• Boost collagen production with tretinoin, vitamin C, products containing glycolic acid etc.
  • Chemical peels are a great option to shrinking enlarged pores. A chemical peel can remove the outer, damaged layer of the skin with an acidic solution to improve your skin’s appearance and texture
  • Microneedling
Makeup for large pores
As far as common skin care concerns go, large pores are one of the easier imperfections to conceal.

View attachment 1681661

1. Start with a pore-minimizing primer
2. Apply matte foundation
3. Use a blandable concealer. Follow up with a concealer to disguise and highlight parts of your face​
4. Finish it with a translucent setting powder, which reduces shine.​

Freckles & other skin discolorations
Freckles are clusters of concentrated melaninized cells which are most easily visible on people with a fair complexion. Freckles do not have an increased number of the melanin-producing cells, or melanocytes, but instead have melanocytes that overproduce melanin granules (melanosomes) changing the coloration of the outer skin cells (keratinocytes). As such, freckles are different from lentigines and moles, which are caused by accumulation of melanocytes in a small area (unlike moles, which are raised, freckles are flat). Freckles can appear on all types of skin tones. Of the six Fitzpatrick skin types, they are most common on skin tones 1 and 2.

Freckle removal
Your options when it comes to freckle removal are limited. Unlike moles, freckles are flat, they are not growths so they cannot be cut off. The only effective way to remove freckles are
  • Laser treatment is one of the most effective ways of removing freckles. Many freckles are often removed after just one session, and even persistent freckles can fade into obscurity after repeated sessions. It will remove your freckles, but long term, new freckles can appear if you're not careful in the sun
  • Intense Pulsed Light therapy (IPL)
Tretinoin does not remove freckles but it can lighten them.

Hiding freckles with makeup
Freckles can be hard to cover completely as they are usually spread over a larger area of the face. You can try not covering all yoir freckles completely as it will give a more natural look.


1. Apply concealer. It might or might not be enough on it's own, if it isn't,​
2. Apply a foundation that matches your skin tone completely​
3. Use translucent setting powder to finish it​


Mole removal methods
A dermatologist can typically remove a mole during a routine office visit. Themain types of surgical procedures used for mole removal:
  • Freezing. This procedure uses a small amount of liquid nitrogen to remove a noncancerous mole

  • Burning. This procedure uses an electric current to burn off the upper layers of a noncancerous mole. It may take more than one session to complete the mole removal

  • Shaving. This procedure involves using a surgical blade to shave the mole off the skin’s surface

  • Excision. This procedure goes deeper than shaving to excise the entire mole and stitch the skin back together. This type of removal is typically used if the mole is cancerous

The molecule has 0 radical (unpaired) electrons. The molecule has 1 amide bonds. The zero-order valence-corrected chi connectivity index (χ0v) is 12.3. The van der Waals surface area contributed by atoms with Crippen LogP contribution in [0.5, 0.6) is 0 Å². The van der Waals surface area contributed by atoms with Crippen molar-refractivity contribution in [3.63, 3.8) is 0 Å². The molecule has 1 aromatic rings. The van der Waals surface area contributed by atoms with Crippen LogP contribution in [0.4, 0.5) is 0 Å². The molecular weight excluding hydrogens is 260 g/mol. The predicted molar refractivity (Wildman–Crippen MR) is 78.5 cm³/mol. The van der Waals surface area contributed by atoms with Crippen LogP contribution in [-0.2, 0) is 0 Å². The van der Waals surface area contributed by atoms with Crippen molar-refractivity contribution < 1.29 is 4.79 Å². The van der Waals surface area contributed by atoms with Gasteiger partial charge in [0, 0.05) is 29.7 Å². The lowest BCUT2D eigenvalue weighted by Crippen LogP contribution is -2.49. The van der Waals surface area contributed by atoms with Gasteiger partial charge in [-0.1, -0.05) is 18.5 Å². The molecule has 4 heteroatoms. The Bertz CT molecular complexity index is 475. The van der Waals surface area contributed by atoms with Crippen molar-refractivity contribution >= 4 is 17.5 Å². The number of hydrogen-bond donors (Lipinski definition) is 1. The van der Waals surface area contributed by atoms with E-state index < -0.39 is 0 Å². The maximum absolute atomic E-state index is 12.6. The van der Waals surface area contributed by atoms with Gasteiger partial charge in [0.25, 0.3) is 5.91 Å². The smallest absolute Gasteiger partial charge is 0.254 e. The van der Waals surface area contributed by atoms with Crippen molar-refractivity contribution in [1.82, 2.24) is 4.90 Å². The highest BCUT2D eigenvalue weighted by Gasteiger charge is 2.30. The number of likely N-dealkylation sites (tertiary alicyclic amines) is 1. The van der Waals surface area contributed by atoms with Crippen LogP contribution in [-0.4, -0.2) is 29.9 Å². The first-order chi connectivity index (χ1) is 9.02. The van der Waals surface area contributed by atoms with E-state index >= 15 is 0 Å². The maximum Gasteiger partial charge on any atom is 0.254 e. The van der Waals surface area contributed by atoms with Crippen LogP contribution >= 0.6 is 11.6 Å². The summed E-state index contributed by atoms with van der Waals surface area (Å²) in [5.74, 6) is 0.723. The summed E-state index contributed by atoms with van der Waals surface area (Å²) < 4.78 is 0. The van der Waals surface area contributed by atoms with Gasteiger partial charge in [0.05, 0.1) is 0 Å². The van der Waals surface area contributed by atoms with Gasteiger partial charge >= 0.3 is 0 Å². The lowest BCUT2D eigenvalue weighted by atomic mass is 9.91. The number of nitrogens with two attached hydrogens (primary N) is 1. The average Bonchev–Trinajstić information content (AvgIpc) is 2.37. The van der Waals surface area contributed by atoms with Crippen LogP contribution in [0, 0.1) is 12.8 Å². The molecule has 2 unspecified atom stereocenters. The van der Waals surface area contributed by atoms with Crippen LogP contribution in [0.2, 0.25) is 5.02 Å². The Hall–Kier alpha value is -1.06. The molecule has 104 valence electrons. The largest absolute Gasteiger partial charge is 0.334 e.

Covering up moles with makeup
Moles differ from freckles and other skin discolorations in that they can be raised from the skin's surface. This makes their concealment harder. Flat moles / dark spots are very easy to hide. You will need full-coverage makeup.
  1. Concealer. Dip your finger into the concealer and lightly tap it on as well as around the mole. It should be similar to what you used to do as a kid when you finger painted. Allow the concealer to dry for about one minute. If the mole still shows, then you may need to apply a second coat​
  2. Foundation. In the event concealer isn’t enough, you may want to consider incorporating a foundation​
  3. Face powder. For particularly troublesome moles, you may also need to apply face powder. This is often necessary when trying to cover up raised moles. Face powder is a fixative, meaning your foundation and concealer don’t run. You just need your brush into the powder and lightly apply it over the spot. By this point, your mole should be completely covered.​

Razor burn
Razor burn is an irritating rash that sometimes appears after shaving. In its most mild form, razor burn will be slightly itchy and create a noticeable red rash on your face and neck. In severe cases, razor burn can also produce “razor bumps.” Razor bumps are created by ingrown hairs. They look like pimples and they can itch like a mother.​

Prevention of razor burn:
  • Soften your facial hair. A nice soft beard can be removed far more easily than one that feels like a brillo pad. Thus, the best time to shave is after you take a shower. The hot steam will soften up your beard, leaving it in primo condition for shaving. If you want to get your beard really soft, take some hair conditioner and rub it on your beard while you’re in the shower. Leave it on for the duration of the shower and rinse when you’ve finished bathing.​